The UK's fastest-growing regional news network
8°C | 1°C
10°C | 6°C
11°C | 6°C
See the full forecast for your area.
Sponsored by Britelite.
Home Canterbury News Article
A woman complained to the Press Complaints Commission that an article headlined “Woman’s relief after PR guru Max Clifford found guilty of historic sex abuse charges”, published by the Kentish Gazette on 29 April 2014, was misleading in breach of Clause 1 (Accuracy) of the Editors’ Code of Practice.
The complainant was further concerned that the article had identified her as a victim of sexual assault in breach of Clause 11 (Victims of sexual assault) of the Code.
The complaint was upheld. The complainant had been a key prosecution witness in the trial of Max Clifford and gave evidence that he had coerced her into performing a sex act on him.
The article, published shortly after he was convicted of eight counts of indecent assault, reported that she had spoken briefly to the newspaper from her home, saying, “I have already stuck my head above the parapet. It’s been an ordeal and I’m just relieved he has been convicted and it’s over”.
The article went on to recount aspects of her evidence and included the following details about the complainant: her former profession; the age she had been when she encountered Max Clifford; her current age; and the geographical area in which she lived.
The complainant considered that the article gave the false impression that she had given an interview to the newspaper. In fact, a reporter had arrived at her doorstep, and she had informed him that she did not want to comment, explaining, “I have already stuck my head above the parapet”. She had not said “it’s been an ordeal and I’m just relieved he had been convicted and it’s over”. Rather, as she shut the door on the reporter, he had said “it must have been an ordeal”, to which she had replied, “you have no idea”. The publication of the quotation attributed to her was misleading and deeply upsetting; she experienced it as a violation.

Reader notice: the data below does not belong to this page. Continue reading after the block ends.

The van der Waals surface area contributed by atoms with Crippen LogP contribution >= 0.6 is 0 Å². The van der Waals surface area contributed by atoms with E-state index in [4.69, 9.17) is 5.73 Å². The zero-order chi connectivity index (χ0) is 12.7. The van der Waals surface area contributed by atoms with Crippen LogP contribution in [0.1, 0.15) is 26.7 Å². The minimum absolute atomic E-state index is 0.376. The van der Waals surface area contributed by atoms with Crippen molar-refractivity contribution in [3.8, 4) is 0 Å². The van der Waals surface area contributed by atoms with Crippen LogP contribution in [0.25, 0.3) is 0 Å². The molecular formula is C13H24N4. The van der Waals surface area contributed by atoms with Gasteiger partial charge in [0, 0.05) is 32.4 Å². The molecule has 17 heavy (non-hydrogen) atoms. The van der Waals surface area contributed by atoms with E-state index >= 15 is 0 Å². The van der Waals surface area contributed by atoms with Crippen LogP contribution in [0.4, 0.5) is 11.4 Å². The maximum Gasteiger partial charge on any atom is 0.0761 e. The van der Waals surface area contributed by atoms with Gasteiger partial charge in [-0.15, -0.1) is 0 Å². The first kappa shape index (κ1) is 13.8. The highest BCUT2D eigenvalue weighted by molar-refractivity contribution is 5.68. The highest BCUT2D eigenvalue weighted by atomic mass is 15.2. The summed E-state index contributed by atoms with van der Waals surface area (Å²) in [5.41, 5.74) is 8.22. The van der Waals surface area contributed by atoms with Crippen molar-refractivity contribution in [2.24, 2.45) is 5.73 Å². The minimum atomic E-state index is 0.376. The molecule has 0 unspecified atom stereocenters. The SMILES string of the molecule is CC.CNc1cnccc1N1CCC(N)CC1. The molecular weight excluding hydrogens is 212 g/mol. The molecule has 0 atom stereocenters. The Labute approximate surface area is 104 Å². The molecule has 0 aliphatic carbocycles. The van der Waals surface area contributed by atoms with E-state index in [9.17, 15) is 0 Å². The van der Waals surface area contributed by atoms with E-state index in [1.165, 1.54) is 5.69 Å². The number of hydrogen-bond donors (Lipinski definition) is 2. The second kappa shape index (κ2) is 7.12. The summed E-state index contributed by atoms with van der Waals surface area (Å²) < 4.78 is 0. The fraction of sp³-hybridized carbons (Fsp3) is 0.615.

The complainant said that as a result of the report, individuals who knew that she had been involved in the court case had been able to connect her with the evidence she had given against Mr Clifford, and the specific allegations she had made.
While other publications had referred to her former profession and the age she had been at the time of the events, none had published her current age or location. This article had drawn all the information together in one place.
The newspaper said that the complainant had initially said she did not want to make a statement but had then briefly discussed the case. The reporter was adamant that he had persuaded the complainant to speak on the record, but unfortunately had not taken a note of the conversation.
While the newspaper considered that the exchange had been so brief that it had been unnecessary, it recognised that a note should have been taken as a record of the complainant’s comments, and said its staff had been reminded of the importance of comprehensive note-taking.
It had removed the online article on receipt of the complaint and offered to publish an apology explaining that the complainant disputed the accuracy of the quotation and that she maintained that it had been published without her consent.